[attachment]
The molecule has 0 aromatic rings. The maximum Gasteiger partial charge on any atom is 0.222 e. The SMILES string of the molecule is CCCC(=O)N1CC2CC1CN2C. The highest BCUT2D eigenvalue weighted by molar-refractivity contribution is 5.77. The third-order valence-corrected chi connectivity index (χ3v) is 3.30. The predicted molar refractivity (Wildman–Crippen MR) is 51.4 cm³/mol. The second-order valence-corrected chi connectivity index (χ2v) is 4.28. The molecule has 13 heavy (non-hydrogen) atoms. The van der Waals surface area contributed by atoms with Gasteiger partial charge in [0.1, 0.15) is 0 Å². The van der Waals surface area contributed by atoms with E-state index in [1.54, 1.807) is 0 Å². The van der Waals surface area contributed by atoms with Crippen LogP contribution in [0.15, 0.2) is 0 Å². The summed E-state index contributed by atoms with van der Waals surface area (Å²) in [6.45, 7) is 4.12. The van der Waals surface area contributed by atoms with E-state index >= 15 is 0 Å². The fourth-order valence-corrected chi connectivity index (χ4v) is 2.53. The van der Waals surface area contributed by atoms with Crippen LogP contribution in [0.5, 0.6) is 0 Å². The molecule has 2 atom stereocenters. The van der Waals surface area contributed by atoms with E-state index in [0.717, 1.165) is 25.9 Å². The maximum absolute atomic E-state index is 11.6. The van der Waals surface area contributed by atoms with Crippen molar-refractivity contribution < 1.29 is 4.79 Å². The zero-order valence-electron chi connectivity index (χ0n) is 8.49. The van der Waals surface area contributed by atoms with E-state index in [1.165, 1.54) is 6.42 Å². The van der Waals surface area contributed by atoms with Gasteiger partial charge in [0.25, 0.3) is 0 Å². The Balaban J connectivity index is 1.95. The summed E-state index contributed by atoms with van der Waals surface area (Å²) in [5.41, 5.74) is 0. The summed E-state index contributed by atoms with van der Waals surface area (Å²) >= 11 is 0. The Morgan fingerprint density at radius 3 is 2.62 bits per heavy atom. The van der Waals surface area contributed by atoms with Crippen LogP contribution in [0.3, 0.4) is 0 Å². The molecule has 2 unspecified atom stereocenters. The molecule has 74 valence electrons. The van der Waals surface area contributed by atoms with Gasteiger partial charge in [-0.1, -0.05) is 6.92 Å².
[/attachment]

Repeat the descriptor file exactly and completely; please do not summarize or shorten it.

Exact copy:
The molecule has 0 aromatic rings. The maximum Gasteiger partial charge on any atom is 0.222 e. The SMILES string of the molecule is CCCC(=O)N1CC2CC1CN2C. The highest BCUT2D eigenvalue weighted by molar-refractivity contribution is 5.77. The third-order valence-corrected chi connectivity index (χ3v) is 3.30. The predicted molar refractivity (Wildman–Crippen MR) is 51.4 cm³/mol. The second-order valence-corrected chi connectivity index (χ2v) is 4.28. The molecule has 13 heavy (non-hydrogen) atoms. The van der Waals surface area contributed by atoms with Gasteiger partial charge in [0.1, 0.15) is 0 Å². The van der Waals surface area contributed by atoms with E-state index in [1.54, 1.807) is 0 Å². The van der Waals surface area contributed by atoms with Crippen LogP contribution in [0.15, 0.2) is 0 Å². The summed E-state index contributed by atoms with van der Waals surface area (Å²) in [6.45, 7) is 4.12. The van der Waals surface area contributed by atoms with E-state index >= 15 is 0 Å². The fourth-order valence-corrected chi connectivity index (χ4v) is 2.53. The van der Waals surface area contributed by atoms with Crippen LogP contribution in [0.5, 0.6) is 0 Å². The molecule has 2 atom stereocenters. The van der Waals surface area contributed by atoms with E-state index in [0.717, 1.165) is 25.9 Å². The maximum absolute atomic E-state index is 11.6. The van der Waals surface area contributed by atoms with Crippen molar-refractivity contribution < 1.29 is 4.79 Å². The zero-order valence-electron chi connectivity index (χ0n) is 8.49. The van der Waals surface area contributed by atoms with E-state index in [1.165, 1.54) is 6.42 Å². The van der Waals surface area contributed by atoms with Gasteiger partial charge in [0.25, 0.3) is 0 Å². The Balaban J connectivity index is 1.95. The summed E-state index contributed by atoms with van der Waals surface area (Å²) in [5.41, 5.74) is 0. The summed E-state index contributed by atoms with van der Waals surface area (Å²) >= 11 is 0. The Morgan fingerprint density at radius 3 is 2.62 bits per heavy atom. The van der Waals surface area contributed by atoms with Crippen LogP contribution in [0.3, 0.4) is 0 Å². The molecule has 2 unspecified atom stereocenters. The molecule has 74 valence electrons. The van der Waals surface area contributed by atoms with Gasteiger partial charge in [-0.1, -0.05) is 6.92 Å².